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In the middle of the 20th century, philosopher and professor Karl Popper found himself mystified by the beliefs and methods of the otherwise intelligent and rational people around him.
“I found that those of my friends who were admirers of Marx, Freud, and Adler were impressed by a number of points common to these theories, and especially by their apparent explanatory power. These theories appear to be able to explain practically everything that happened within the fields to which they referred.”
”Once your eyes were thus opened you saw confirmed instances everywhere: the world was full of verifications of the theory. Whatever happened always confirmed it.”
This last sentence should ring some alarm bells for many readers — it’s a very simple description of confirmation bias. Basically, when we gain a perspective or theory, we tend to interpret everything as confirming that idea. Whatever seems to contradict it is tossed aside or somehow contorted to fit our beliefs.
Popper saw this problem inherent in many theories — both in the physical and social sciences, and in other realms as well. After all, if we find evidence that seems to contradict our beliefs, we should be stopping to see if perhaps we need to abandon or modify our belief.
As a way to cure this ill of self-confirming theories and belief systems, Popper came up with what is now called falsificationism: the idea that a theory or belief system can only be scientific if it clearly lays out what specific evidence would prove it wrong.
Basically, if we’re going to claim that we know something, we have to be willing to admit that we could be wrong about it. More than that, we have to lay out what kind of evidence would prove us wrong. We have to make ourselves falsifiable.
Adopting an attitude of falsifiability does a few key things:
Our minds tend to run headlong toward safety and comfort. This is true with regards to physical safety and comfort —but it’s also true of intellectual safety and certainty. If we feel like we know something for sure — like we have a firm grasp of it — we want to hold on to that feeling.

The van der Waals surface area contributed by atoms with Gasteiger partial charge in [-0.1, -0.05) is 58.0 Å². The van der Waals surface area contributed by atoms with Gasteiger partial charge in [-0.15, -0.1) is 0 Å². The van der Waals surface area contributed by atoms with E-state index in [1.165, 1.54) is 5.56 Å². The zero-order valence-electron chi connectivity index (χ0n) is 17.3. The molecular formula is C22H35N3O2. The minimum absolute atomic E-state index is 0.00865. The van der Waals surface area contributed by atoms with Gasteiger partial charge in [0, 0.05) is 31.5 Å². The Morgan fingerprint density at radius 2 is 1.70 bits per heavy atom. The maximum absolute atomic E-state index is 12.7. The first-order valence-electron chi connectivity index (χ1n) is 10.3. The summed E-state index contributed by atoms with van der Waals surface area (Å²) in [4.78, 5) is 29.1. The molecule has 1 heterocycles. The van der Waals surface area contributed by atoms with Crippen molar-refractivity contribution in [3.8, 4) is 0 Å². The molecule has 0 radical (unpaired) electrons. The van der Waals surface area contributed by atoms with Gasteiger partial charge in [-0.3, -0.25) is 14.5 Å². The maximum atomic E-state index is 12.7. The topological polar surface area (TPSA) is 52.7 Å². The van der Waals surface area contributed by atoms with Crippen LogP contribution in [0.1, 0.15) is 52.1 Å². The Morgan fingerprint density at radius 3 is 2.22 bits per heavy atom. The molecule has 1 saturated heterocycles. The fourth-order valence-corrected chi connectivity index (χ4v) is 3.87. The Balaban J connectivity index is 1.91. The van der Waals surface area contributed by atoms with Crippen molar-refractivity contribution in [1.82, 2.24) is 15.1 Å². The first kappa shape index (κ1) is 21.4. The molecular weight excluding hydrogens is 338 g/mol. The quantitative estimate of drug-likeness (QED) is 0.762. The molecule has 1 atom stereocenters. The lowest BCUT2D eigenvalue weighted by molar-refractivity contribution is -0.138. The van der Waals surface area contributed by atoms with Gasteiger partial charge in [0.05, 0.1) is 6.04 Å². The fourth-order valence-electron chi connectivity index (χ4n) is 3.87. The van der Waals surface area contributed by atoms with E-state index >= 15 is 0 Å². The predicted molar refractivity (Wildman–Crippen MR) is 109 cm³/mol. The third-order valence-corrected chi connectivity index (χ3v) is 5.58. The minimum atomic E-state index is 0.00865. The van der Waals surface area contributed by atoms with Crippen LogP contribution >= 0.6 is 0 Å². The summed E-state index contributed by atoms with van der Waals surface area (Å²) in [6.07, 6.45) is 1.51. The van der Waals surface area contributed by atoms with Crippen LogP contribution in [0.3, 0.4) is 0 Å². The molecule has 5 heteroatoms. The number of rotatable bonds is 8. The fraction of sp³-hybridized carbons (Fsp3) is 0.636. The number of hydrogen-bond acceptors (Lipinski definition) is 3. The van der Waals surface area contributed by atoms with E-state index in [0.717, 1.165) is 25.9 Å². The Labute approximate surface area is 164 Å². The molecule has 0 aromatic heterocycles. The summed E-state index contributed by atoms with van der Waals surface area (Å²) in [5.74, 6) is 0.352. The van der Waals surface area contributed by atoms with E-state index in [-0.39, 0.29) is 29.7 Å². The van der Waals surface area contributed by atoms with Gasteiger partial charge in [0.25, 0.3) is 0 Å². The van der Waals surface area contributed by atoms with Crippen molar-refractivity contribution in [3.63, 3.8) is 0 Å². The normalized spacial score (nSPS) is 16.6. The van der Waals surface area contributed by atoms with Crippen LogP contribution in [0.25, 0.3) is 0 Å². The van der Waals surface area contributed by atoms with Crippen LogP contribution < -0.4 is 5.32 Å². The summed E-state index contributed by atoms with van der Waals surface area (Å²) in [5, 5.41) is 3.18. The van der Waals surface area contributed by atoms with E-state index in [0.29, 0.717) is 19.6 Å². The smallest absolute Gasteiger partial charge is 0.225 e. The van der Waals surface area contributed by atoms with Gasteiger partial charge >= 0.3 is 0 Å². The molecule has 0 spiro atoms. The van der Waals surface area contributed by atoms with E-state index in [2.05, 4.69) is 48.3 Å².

And because we want to hold on to that feeling, we tend to manufacture certainty by either stopping the search for new information (fearful that it might endanger our feeling of certainty) or interpreting new information in a way that keeps supporting our feeling of certainty.
The falsifiability mindset is all about thinking through the implications of beliefs, judgments, and decisions. It’s about curbing our craving for certainty. Adopting this mindset is as easy as picking up a simple practice.
For the decision that you’re making, take out a clean sheet of paper, and draw a line down the middle.
On the left side, write at the top “What I Believe to Be True.”
On the right side, write at the top “What Would Prove Me Wrong.”
That left side could be anything. It could be something personal and low-stakes, like “I should buy the new iPhone model” or something more substantial, like “global warming is the result of human industrial waste interacting with the atmosphere”.
The right side is where we will have to do a bit of thinking. That’s where this practice can yield dividends. Having to understand what would prove us wrong forces us to do 3 important things:
Adopting the falsification mindset is simple. Like any exercise in thinking, it helps if you write it out, but that’s not totally necessary.
Adopting the falsification mindset can be a game changer for an important life decision. But it also works for smaller beliefs and judgments.
Just ask yourself how you could be proven wrong — about any old belief you have. Are you researching a big purchase? If so, what discovery would cause you to cancel the purchase? Are you working toward a professional goal? If so, what new facts or experiences would convince you that this is the wrong goal?
We all have lots of hidden biases that can be examined this way.
“A theory that explains everything, explains nothing.”
Whenever a theory appears to you as the only possible one, take this as a sign that you have neither understood the theory nor the problem which it was intended to solve.
A rationalist is simply someone for whom it is more important to learn than to be proved right; someone who is willing to learn from others - not by simply taking over another’s opinions, but by gladly allowing others to criticize his ideas and by gladly criticizing the ideas of others.
The more we learn about the world, and the deeper our learning, the more conscious, specific, and articulate will be our knowledge of what we do not know; our knowledge of our ignorance. For this indeed, is the main source of our ignorance - the fact that our knowledge can be only finite, while our ignorance must necessarily be infinite.
The aim of argument, or of discussion, should nor be victory, but progress.
The discovery of instances which confirm a theory means very little if we have not tried, and failed, to discover refutations. For if we are uncritical we shall always find what we want: we shall look for, and find, confirmation, and we shall look away from, and not see, whatever might be dangerous to our pet theories.
“An idea is something that won’t work unless you do.” - Thomas A. Edison
“In so far as a (scientific) statement speaks about reality, it must be falsifiable; and in so far as it is not falsifiable, it does not speak about reality.”
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